Most people will assume it’s more dangerous to get on the road riding a motorcycle than driving a car. And it’s true. Although motorcycle accidents make up a much smaller percentage of total collisions on Georgia roads, the rates of injury and death are higher. Plus, they’re more likely to involve other harmful factors like alcohol consumption.
That being said, any auto accident on the road is an unfortunate event—and the details matter. Here’s what you need to know about how motorcycle accidents differ from car accidents.
What are the Main Differences Between Motorcycle Accidents and Car Accidents?
First, let’s start with the main similarity: the majority of both motorcycle accidents and car accidents result from speeding or drunk driving—often, a combination. Distracted driving also causes a good portion of these accidents.
But when we dive deeper into these main causes, there are differences in how they happen.
Common Causes of Car Accidents
There is an average of six million car accidents per year in the United States, leaving about three million people injured per year. In 2016, about 34,000 of those were police-reported as fatal.
Car accidents that most often result in deaths involve:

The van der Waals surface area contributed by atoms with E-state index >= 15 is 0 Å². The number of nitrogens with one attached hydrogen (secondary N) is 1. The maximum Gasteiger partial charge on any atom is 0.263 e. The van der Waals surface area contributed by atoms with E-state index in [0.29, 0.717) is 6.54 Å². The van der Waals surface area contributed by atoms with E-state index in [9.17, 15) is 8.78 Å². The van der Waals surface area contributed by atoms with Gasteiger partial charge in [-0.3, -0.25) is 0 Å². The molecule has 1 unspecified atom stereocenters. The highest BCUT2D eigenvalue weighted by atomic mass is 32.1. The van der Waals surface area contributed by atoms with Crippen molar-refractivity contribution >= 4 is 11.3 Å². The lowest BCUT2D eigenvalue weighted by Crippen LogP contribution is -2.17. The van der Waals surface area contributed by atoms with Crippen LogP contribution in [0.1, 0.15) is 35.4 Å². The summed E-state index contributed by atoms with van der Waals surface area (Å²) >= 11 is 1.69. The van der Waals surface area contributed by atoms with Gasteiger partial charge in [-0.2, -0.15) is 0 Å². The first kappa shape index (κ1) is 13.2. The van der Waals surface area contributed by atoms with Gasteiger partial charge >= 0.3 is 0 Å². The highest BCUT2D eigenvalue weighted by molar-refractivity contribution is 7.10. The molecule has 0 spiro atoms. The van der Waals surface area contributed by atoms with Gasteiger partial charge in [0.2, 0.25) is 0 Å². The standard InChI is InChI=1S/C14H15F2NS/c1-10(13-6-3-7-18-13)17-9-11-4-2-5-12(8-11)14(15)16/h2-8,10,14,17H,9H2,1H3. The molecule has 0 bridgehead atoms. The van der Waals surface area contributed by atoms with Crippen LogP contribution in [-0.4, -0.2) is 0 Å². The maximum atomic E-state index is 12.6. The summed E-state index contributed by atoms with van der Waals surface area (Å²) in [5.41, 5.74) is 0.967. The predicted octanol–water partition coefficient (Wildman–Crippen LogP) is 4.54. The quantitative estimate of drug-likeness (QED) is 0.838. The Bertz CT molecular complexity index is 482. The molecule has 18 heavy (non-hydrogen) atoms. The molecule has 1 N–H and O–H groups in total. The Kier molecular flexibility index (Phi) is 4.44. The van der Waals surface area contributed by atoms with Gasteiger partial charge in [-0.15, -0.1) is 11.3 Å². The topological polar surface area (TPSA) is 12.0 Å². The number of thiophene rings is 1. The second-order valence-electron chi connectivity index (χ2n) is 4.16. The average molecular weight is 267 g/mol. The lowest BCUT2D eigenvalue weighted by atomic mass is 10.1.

- Reckless driving
- and/or speeding
Alcohol and speeding make up almost half of all car accidents. Sadly, it makes sense. When someone gets behind the wheel while under the influence, they’re likely to make poor judgments—like speeding—resulting in an accident.
In addition, driving while distracted has been reported as a factor in almost one in five collisions where there were injuries. Texting and driving is still a huge issue in car accidents, as well.
Other common causes of car accidents include driver fatigue and aggressive driving like tailgating, frequently changing lanes, failing to yield the right of way, and not following traffic signals.
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Top Reasons for Motorcycle Accidents
Like car accidents, about half of single motorcycle accidents result from alcohol use and speeding.
There are also some causes of motorcycle accidents that you don’t see as much with accidents involving two cars:
Cars Making Left-Hand Turns
Many collisions between motorcycles and cars involve a car making a left-hand turn.
Usually, this is because the car’s driver doesn’t see the motorcycle trying to pass them and they make the turn, resulting in a crash.
In Georgia, lane splitting (riding between two lanes on the road) by motorcycles is prohibited. This is because it reduces space on the road and most car drivers are not anticipating it, which can easily lead to an accident.
In addition, motorcycle accidents can also occur if a car driver doesn’t recognize the biker’s right to be on the road and fails to provide enough room for passing legally.
Road Hazards and Other Objects
Motorcycles are smaller than cars. They’re also less stable in a collision. That’s why bikers are more likely to have accidents involving potholes, uneven roads, slippery surfaces, or collisions with fixed objects.
Fatality Rates in Car Versus Motorcycle Accidents